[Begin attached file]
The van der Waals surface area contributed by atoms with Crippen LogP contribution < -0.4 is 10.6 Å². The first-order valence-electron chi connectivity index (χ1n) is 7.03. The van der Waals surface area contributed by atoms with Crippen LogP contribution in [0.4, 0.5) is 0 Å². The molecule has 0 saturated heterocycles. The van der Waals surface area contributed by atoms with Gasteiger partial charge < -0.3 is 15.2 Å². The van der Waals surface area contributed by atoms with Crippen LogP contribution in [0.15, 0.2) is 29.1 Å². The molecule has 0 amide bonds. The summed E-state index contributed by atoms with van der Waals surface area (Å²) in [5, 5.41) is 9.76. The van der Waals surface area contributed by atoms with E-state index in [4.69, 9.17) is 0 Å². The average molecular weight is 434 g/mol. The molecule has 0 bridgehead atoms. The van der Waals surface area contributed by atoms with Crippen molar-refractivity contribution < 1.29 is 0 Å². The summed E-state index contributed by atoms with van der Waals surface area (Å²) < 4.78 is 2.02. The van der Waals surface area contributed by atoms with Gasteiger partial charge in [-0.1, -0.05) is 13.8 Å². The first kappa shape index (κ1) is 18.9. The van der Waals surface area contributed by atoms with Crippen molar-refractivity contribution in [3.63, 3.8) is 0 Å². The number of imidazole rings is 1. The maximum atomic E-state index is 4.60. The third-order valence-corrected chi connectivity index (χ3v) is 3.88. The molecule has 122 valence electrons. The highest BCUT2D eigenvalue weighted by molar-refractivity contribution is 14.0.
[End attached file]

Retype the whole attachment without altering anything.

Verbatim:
The van der Waals surface area contributed by atoms with Crippen LogP contribution < -0.4 is 10.6 Å². The first-order valence-electron chi connectivity index (χ1n) is 7.03. The van der Waals surface area contributed by atoms with Crippen LogP contribution in [0.4, 0.5) is 0 Å². The molecule has 0 saturated heterocycles. The van der Waals surface area contributed by atoms with Gasteiger partial charge < -0.3 is 15.2 Å². The van der Waals surface area contributed by atoms with Crippen LogP contribution in [0.15, 0.2) is 29.1 Å². The molecule has 0 amide bonds. The summed E-state index contributed by atoms with van der Waals surface area (Å²) in [5, 5.41) is 9.76. The van der Waals surface area contributed by atoms with E-state index in [4.69, 9.17) is 0 Å². The average molecular weight is 434 g/mol. The molecule has 0 bridgehead atoms. The van der Waals surface area contributed by atoms with Crippen molar-refractivity contribution < 1.29 is 0 Å². The summed E-state index contributed by atoms with van der Waals surface area (Å²) < 4.78 is 2.02. The van der Waals surface area contributed by atoms with Gasteiger partial charge in [-0.1, -0.05) is 13.8 Å². The first kappa shape index (κ1) is 18.9. The van der Waals surface area contributed by atoms with Crippen molar-refractivity contribution in [3.63, 3.8) is 0 Å². The number of imidazole rings is 1. The maximum atomic E-state index is 4.60. The third-order valence-corrected chi connectivity index (χ3v) is 3.88. The molecule has 122 valence electrons. The highest BCUT2D eigenvalue weighted by molar-refractivity contribution is 14.0.